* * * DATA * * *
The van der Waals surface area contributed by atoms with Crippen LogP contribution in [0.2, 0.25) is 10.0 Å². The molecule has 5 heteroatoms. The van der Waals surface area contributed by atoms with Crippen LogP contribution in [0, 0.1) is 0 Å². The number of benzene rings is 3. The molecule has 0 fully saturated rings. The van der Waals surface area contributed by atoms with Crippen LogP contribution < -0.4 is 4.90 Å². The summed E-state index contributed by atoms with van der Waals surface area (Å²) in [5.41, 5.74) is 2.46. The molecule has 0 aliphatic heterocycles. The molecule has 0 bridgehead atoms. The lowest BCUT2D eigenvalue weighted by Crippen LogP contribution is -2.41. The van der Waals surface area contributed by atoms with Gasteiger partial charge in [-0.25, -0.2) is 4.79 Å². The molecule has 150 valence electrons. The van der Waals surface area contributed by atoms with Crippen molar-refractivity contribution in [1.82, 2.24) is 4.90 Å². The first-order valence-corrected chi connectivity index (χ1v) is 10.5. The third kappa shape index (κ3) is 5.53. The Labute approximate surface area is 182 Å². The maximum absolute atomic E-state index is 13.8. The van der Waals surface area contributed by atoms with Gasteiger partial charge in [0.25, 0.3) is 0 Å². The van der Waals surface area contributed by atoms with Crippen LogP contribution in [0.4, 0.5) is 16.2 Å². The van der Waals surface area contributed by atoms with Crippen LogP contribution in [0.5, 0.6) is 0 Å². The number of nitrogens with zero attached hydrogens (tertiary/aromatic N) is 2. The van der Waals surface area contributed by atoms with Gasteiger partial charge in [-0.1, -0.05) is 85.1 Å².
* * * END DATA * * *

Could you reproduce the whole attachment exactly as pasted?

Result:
The van der Waals surface area contributed by atoms with Crippen LogP contribution in [0.2, 0.25) is 10.0 Å². The molecule has 5 heteroatoms. The van der Waals surface area contributed by atoms with Crippen LogP contribution in [0, 0.1) is 0 Å². The number of benzene rings is 3. The molecule has 0 fully saturated rings. The van der Waals surface area contributed by atoms with Crippen LogP contribution < -0.4 is 4.90 Å². The summed E-state index contributed by atoms with van der Waals surface area (Å²) in [5.41, 5.74) is 2.46. The molecule has 0 aliphatic heterocycles. The molecule has 0 bridgehead atoms. The lowest BCUT2D eigenvalue weighted by Crippen LogP contribution is -2.41. The van der Waals surface area contributed by atoms with Gasteiger partial charge in [-0.25, -0.2) is 4.79 Å². The molecule has 150 valence electrons. The van der Waals surface area contributed by atoms with Crippen molar-refractivity contribution in [1.82, 2.24) is 4.90 Å². The first-order valence-corrected chi connectivity index (χ1v) is 10.5. The third kappa shape index (κ3) is 5.53. The Labute approximate surface area is 182 Å². The maximum absolute atomic E-state index is 13.8. The van der Waals surface area contributed by atoms with Gasteiger partial charge in [0.25, 0.3) is 0 Å². The van der Waals surface area contributed by atoms with Crippen LogP contribution in [0.4, 0.5) is 16.2 Å². The van der Waals surface area contributed by atoms with Crippen LogP contribution in [0.5, 0.6) is 0 Å². The number of nitrogens with zero attached hydrogens (tertiary/aromatic N) is 2. The van der Waals surface area contributed by atoms with Gasteiger partial charge in [-0.1, -0.05) is 85.1 Å².